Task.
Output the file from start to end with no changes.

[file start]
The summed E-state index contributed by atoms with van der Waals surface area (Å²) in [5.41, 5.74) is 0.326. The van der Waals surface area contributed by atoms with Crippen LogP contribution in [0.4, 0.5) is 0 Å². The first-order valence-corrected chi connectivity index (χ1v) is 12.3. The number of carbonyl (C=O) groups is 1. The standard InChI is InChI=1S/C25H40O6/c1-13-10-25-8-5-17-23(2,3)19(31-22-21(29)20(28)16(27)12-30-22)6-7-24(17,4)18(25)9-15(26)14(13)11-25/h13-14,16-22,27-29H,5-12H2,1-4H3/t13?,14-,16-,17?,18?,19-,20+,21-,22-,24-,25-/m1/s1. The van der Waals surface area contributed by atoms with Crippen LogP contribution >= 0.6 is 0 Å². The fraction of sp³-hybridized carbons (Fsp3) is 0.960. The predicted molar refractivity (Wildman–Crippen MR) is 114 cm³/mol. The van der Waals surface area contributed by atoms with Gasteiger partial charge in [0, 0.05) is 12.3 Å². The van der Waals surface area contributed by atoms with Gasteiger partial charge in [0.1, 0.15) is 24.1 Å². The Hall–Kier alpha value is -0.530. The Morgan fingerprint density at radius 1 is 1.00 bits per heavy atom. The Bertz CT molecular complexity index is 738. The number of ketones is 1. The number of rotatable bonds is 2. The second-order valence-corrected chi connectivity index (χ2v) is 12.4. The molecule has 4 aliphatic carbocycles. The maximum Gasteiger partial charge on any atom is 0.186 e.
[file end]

The summed E-state index contributed by atoms with van der Waals surface area (Å²) in [5.41, 5.74) is 0.326. The van der Waals surface area contributed by atoms with Crippen LogP contribution in [0.4, 0.5) is 0 Å². The first-order valence-corrected chi connectivity index (χ1v) is 12.3. The number of carbonyl (C=O) groups is 1. The standard InChI is InChI=1S/C25H40O6/c1-13-10-25-8-5-17-23(2,3)19(31-22-21(29)20(28)16(27)12-30-22)6-7-24(17,4)18(25)9-15(26)14(13)11-25/h13-14,16-22,27-29H,5-12H2,1-4H3/t13?,14-,16-,17?,18?,19-,20+,21-,22-,24-,25-/m1/s1. The van der Waals surface area contributed by atoms with Crippen LogP contribution >= 0.6 is 0 Å². The fraction of sp³-hybridized carbons (Fsp3) is 0.960. The predicted molar refractivity (Wildman–Crippen MR) is 114 cm³/mol. The van der Waals surface area contributed by atoms with Gasteiger partial charge in [0, 0.05) is 12.3 Å². The van der Waals surface area contributed by atoms with Gasteiger partial charge in [0.1, 0.15) is 24.1 Å². The Hall–Kier alpha value is -0.530. The Morgan fingerprint density at radius 1 is 1.00 bits per heavy atom. The Bertz CT molecular complexity index is 738. The number of ketones is 1. The number of rotatable bonds is 2. The second-order valence-corrected chi connectivity index (χ2v) is 12.4. The molecule has 4 aliphatic carbocycles. The maximum Gasteiger partial charge on any atom is 0.186 e.